'A battle he can't give up' - APP article on NJ 'Left Behind dad Smith is trying to help...'Manalapan dad fighting to get abducted son back from India'
BY APP WRITER JERRY CARINO - Reyansh Parmar’s favorite things are stacked in a corner of his bedroom. There’s his Finn McMissile pillow from the movie “Cars 2.” There’s a big red teddy bear. There is the plastic kitchenette he played with every day, cooking daddy invisible meals.
But Reyansh isn’t there anymore. He hasn’t been home in seven years, since his mother took him to India and refused to come back. He’s 10 now, and father Ravi Parmar has been fighting a lonely, desperate battle to reunite with his son.
“I would not wish it on anybody, including my son’s mother, who did this,” the 41-year-old said last week at his Manalapan home. “You feel helpless, but I can’t give up on my son. I have to keep fighting for him, because nobody else is.”
International child abduction remains an unchecked problem five years after the passage of the Sean and David Goldman Child Abduction Act. Named after the Monmouth County son and father who were reunited in 2009 after the child was taken to Brazil by his mother and kept there — staying with her family after she subsequently died — the law authorizes the U.S. State Department to sanction nations that harbor abducting parents.
India is one of those nations. U.S. Rep. Chris Smith, R-N.J., who played a central role in reuniting the Goldmans, said there are seven documented cases involving New Jersey kids being abducted to India by a parent. But as Smith and others have lamented, the federal law is not being vigorously enforced.
So Ravi Parmar is fighting alone, even though he, ex-wife Dimple Parmar and young Reyansh are U.S. citizens. Even though a New Jersey court granted Ravi full custody and ordered the child to be returned home. Even though a family court in India just issued a scathing opinion of Dimple Parmar’s conduct, noting that she “deliberately abandoned the country of her citizenship and domicile, to come to India, against the laws of her country, which amounted to parental kidnapping, to avoid adverse orders against her.”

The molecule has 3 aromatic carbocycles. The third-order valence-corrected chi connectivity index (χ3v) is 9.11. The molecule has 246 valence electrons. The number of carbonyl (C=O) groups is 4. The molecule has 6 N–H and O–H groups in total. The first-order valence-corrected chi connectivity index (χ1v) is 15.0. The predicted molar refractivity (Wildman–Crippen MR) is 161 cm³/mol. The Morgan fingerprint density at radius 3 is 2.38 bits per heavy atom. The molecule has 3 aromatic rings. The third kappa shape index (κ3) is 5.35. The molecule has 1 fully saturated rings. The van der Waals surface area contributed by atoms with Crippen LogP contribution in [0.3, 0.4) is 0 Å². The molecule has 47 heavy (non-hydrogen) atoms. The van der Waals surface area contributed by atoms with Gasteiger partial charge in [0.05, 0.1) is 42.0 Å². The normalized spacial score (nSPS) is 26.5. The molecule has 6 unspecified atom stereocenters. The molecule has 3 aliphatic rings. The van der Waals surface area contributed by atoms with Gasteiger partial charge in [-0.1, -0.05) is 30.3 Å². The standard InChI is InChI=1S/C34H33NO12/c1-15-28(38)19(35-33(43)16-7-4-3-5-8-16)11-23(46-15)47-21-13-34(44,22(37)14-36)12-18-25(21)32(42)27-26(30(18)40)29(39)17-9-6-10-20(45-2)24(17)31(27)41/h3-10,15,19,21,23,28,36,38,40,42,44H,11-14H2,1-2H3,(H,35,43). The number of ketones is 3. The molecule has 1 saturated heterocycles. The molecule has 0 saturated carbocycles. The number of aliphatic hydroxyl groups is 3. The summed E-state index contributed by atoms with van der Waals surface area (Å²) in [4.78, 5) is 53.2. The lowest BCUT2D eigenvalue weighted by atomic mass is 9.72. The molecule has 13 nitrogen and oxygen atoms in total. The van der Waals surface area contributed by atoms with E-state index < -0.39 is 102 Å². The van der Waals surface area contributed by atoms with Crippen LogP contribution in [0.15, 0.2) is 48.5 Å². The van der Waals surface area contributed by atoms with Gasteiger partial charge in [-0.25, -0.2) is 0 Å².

Ravi Parmar has seen Reyansh a handful of times on visits to India, but lately even those have ceased. There is a school bus stop right outside Ravi's home, and soon backpack-toting kids will be gathering there, a painful reminder that Reyansh should be among them.
“I haven’t seen him grow up,” Ravi said. “I’ve missed out on almost everything the last seven years.”
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Do the math
The scene at the airport replays over and over in Ravi Parmar’s mind. He dropped off Reyansh and Dimple in March 2012; they were heading to a month’s stay in India culminating in a relative’s wedding. As Ravi recalls it, the 3-year-old didn’t want to leave his dad and go through the security checkpoint.
“He kept running back and hugging me,” Ravi said. “I never thought that he wouldn’t be coming back.”
Ravi eventually flew to India for the wedding. Afterward, Dimple informed him that she wanted a divorce and would not be returning to the U.S. — and neither would Reyansh.
“We had some marital issues,” Ravi said. Still, he flew home figuring they would work out some sort of child custody arrangement.
It didn’t happen. Dimple obtained the divorce and full custody from an India court, alleging child abuse by Ravi. He contested the custody ruling, and it took seven years, but in April India’s Family Court No. 5 in Pune determined the abuse allegation to be unfounded. The Pune court’s 270-page opinion — which was obtained by the Asbury Park Press — sharply criticized Dimple but declined to enforce the U.S. court’s custody ruling in Ravi’s favor, citing jurisdictional conflicts.